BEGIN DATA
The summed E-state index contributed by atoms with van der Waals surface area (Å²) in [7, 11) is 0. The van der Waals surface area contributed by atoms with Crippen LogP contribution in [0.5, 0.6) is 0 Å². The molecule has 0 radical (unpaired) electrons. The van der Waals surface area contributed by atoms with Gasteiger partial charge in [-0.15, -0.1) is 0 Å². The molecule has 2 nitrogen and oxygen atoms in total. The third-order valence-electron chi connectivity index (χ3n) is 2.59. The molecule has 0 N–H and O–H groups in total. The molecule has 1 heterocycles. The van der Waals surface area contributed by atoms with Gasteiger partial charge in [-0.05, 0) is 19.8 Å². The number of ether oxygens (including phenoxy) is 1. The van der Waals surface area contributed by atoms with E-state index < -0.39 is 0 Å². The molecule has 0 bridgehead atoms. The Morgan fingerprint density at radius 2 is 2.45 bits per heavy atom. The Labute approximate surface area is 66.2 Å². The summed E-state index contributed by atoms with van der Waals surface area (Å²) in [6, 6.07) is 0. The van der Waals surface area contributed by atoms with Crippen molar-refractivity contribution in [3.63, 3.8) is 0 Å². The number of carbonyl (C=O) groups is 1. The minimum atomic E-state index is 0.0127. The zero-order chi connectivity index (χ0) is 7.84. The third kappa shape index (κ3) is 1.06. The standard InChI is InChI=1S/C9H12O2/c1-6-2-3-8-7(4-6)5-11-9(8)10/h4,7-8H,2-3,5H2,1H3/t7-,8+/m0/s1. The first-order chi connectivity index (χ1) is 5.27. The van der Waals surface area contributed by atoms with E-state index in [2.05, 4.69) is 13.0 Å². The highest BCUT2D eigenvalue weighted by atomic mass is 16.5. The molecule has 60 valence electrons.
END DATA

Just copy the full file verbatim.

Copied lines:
The summed E-state index contributed by atoms with van der Waals surface area (Å²) in [7, 11) is 0. The van der Waals surface area contributed by atoms with Crippen LogP contribution in [0.5, 0.6) is 0 Å². The molecule has 0 radical (unpaired) electrons. The van der Waals surface area contributed by atoms with Gasteiger partial charge in [-0.15, -0.1) is 0 Å². The molecule has 2 nitrogen and oxygen atoms in total. The third-order valence-electron chi connectivity index (χ3n) is 2.59. The molecule has 0 N–H and O–H groups in total. The molecule has 1 heterocycles. The van der Waals surface area contributed by atoms with Gasteiger partial charge in [-0.05, 0) is 19.8 Å². The number of ether oxygens (including phenoxy) is 1. The van der Waals surface area contributed by atoms with E-state index < -0.39 is 0 Å². The molecule has 0 bridgehead atoms. The Morgan fingerprint density at radius 2 is 2.45 bits per heavy atom. The Labute approximate surface area is 66.2 Å². The summed E-state index contributed by atoms with van der Waals surface area (Å²) in [6, 6.07) is 0. The van der Waals surface area contributed by atoms with Crippen molar-refractivity contribution in [3.63, 3.8) is 0 Å². The number of carbonyl (C=O) groups is 1. The minimum atomic E-state index is 0.0127. The zero-order chi connectivity index (χ0) is 7.84. The third kappa shape index (κ3) is 1.06. The standard InChI is InChI=1S/C9H12O2/c1-6-2-3-8-7(4-6)5-11-9(8)10/h4,7-8H,2-3,5H2,1H3/t7-,8+/m0/s1. The first-order chi connectivity index (χ1) is 5.27. The van der Waals surface area contributed by atoms with E-state index in [2.05, 4.69) is 13.0 Å². The highest BCUT2D eigenvalue weighted by atomic mass is 16.5. The molecule has 60 valence electrons.